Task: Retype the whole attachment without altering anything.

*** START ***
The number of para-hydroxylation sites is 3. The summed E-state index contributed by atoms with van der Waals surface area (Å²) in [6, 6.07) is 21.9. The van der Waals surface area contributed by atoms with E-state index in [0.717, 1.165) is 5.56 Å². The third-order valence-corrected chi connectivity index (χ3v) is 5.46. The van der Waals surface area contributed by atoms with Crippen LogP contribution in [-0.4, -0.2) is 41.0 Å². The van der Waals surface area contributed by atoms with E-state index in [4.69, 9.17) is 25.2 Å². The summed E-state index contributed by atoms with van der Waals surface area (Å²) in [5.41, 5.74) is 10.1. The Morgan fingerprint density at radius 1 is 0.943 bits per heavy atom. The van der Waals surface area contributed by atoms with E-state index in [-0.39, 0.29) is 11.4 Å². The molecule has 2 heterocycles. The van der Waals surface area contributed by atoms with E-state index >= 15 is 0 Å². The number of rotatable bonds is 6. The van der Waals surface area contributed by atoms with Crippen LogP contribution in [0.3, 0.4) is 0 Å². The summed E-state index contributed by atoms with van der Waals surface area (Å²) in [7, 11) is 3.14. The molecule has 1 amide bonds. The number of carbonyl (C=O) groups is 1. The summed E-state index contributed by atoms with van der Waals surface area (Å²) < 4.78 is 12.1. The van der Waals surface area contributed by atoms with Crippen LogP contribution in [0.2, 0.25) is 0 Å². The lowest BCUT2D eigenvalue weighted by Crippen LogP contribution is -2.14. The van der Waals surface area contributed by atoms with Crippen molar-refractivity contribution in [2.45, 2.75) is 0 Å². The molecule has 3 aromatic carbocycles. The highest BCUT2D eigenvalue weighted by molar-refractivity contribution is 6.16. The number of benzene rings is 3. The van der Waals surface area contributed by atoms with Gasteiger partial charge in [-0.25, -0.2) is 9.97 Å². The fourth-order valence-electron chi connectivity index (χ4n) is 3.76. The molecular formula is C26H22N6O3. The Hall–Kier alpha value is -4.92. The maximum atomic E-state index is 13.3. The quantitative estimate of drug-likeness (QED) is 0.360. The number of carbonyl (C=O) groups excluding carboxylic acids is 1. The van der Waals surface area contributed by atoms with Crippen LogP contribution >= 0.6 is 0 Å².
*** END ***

The number of para-hydroxylation sites is 3. The summed E-state index contributed by atoms with van der Waals surface area (Å²) in [6, 6.07) is 21.9. The van der Waals surface area contributed by atoms with E-state index in [0.717, 1.165) is 5.56 Å². The third-order valence-corrected chi connectivity index (χ3v) is 5.46. The van der Waals surface area contributed by atoms with Crippen LogP contribution in [-0.4, -0.2) is 41.0 Å². The van der Waals surface area contributed by atoms with E-state index in [4.69, 9.17) is 25.2 Å². The summed E-state index contributed by atoms with van der Waals surface area (Å²) in [5.41, 5.74) is 10.1. The Morgan fingerprint density at radius 1 is 0.943 bits per heavy atom. The van der Waals surface area contributed by atoms with E-state index in [-0.39, 0.29) is 11.4 Å². The molecule has 2 heterocycles. The van der Waals surface area contributed by atoms with E-state index >= 15 is 0 Å². The number of rotatable bonds is 6. The van der Waals surface area contributed by atoms with Crippen LogP contribution in [0.3, 0.4) is 0 Å². The summed E-state index contributed by atoms with van der Waals surface area (Å²) in [7, 11) is 3.14. The molecule has 1 amide bonds. The number of carbonyl (C=O) groups is 1. The summed E-state index contributed by atoms with van der Waals surface area (Å²) < 4.78 is 12.1. The van der Waals surface area contributed by atoms with Crippen LogP contribution in [0.2, 0.25) is 0 Å². The lowest BCUT2D eigenvalue weighted by Crippen LogP contribution is -2.14. The van der Waals surface area contributed by atoms with Crippen molar-refractivity contribution in [2.45, 2.75) is 0 Å². The molecule has 3 aromatic carbocycles. The highest BCUT2D eigenvalue weighted by molar-refractivity contribution is 6.16. The number of benzene rings is 3. The van der Waals surface area contributed by atoms with Gasteiger partial charge in [-0.25, -0.2) is 9.97 Å². The fourth-order valence-electron chi connectivity index (χ4n) is 3.76. The molecular formula is C26H22N6O3. The Hall–Kier alpha value is -4.92. The maximum atomic E-state index is 13.3. The quantitative estimate of drug-likeness (QED) is 0.360. The number of carbonyl (C=O) groups excluding carboxylic acids is 1. The van der Waals surface area contributed by atoms with Crippen LogP contribution >= 0.6 is 0 Å².